The continuous rise in healthcare expenditures in the United States represents a dilemma to policy makers, insurers, and patients [1]. Under the current fee-for-service (FFS) system, healthcare providers are reimbursed based on the volume of services performed. This system has been criticized on the basis of rewarding providers for increasing the volume of services, not necessarily the quality of care [2]. For example, there is evidence that colonoscopy for colon cancer screening is being done in increased frequency than recommended [3]. To address that, multiple initiatives have been proposed to reduce the cost and increase the quality of care. The Centers for Medicare and Medicaid Services (CMS) have been experimenting with new reimbursement model the “Bundled Payment for Care Improvement (BPCI)” since 2013. Under this new system, the insurer only pays a pre-specified bundled payment (BP) value in advance to cover all possible services rendered to patients within a specified time window around the treatment, including eventual complications. The payments are calculated using historical financial data [4]. The BPCI initiative involves models 1,2,3 & 4 as a progressive rollout of the plan. Each one of these models has its own definition of the “episode of care”.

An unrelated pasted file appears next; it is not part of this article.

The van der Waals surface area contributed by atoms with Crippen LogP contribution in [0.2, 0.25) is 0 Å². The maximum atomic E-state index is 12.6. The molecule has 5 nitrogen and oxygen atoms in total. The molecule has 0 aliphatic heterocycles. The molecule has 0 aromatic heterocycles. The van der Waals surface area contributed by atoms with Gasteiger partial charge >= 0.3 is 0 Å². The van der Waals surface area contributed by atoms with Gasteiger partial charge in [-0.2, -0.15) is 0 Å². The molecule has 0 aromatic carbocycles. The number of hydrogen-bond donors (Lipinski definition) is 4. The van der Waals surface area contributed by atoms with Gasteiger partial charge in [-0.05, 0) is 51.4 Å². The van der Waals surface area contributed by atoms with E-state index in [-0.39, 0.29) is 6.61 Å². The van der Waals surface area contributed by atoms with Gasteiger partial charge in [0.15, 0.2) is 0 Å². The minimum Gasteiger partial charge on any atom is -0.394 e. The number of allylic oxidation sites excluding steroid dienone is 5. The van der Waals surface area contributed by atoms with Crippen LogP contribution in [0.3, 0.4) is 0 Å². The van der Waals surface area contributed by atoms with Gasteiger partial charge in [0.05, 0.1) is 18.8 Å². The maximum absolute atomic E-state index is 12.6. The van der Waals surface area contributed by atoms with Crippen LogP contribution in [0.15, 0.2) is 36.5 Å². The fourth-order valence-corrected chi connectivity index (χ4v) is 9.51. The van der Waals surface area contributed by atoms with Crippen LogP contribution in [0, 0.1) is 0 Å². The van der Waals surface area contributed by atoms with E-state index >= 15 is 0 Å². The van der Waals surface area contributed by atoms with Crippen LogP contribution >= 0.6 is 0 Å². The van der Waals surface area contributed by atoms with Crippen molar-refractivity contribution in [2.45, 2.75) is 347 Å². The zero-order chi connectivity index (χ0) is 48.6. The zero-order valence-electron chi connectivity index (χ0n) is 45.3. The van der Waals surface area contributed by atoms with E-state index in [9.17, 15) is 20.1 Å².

In Model 2, the episode includes the inpatient stay in an acute care hospital plus the post-acute care and all related services up to 90 days after hospital discharge.

In contrast to the FFS system, where the insurer reimburses the cost of each test, procedure, hospital stay, etc., including those incurred because of complications and readmissions.

Chordoma and Chondrosarcoma (CC) are relatively rare primary bony tumors. They are slow growing and malignant tumors. Chordoma originates from the remnants of the notochord and it almost always located along the neuroaxis. It can affect areas anywhere from the clivus to the sacrum. Chondrosarcoma is mesenchymal in origin and characterized by formation of cartilage matrix [5, 6]. To date there are no reports in the literature that link the clinical and financial characteristics of the management of chordoma and chondrosarcoma to the potential feasibility of BPCI model.

We report the analyses of data obtained from the MarketScan research database regarding the reimbursements of the management of craniospinal chordoma and chondrosarcoma up to 12 months after index hospitalization. In addition, we discuss the feasibility of the BPCI model considering the results of our analyses.

Methods

Data source

We obtained the data from the Truven Health MarketScan Databases with permission to use. MarketScan is a healthcare research database with de-identified medical records of more than 250 million patients, including inpatient, outpatient, and prescription data, diagnoses and procedures, insurer type, and payment information [7]. MarketScan contains multiple tables linked with a unique patient identification number, representing the patients’ trajectories through the healthcare system. So, it can used to study patient’s healthcare utilization longitudinally. For this study, we used the inpatient, outpatient, and medication tables for the years 2000–2015.

Cohort selection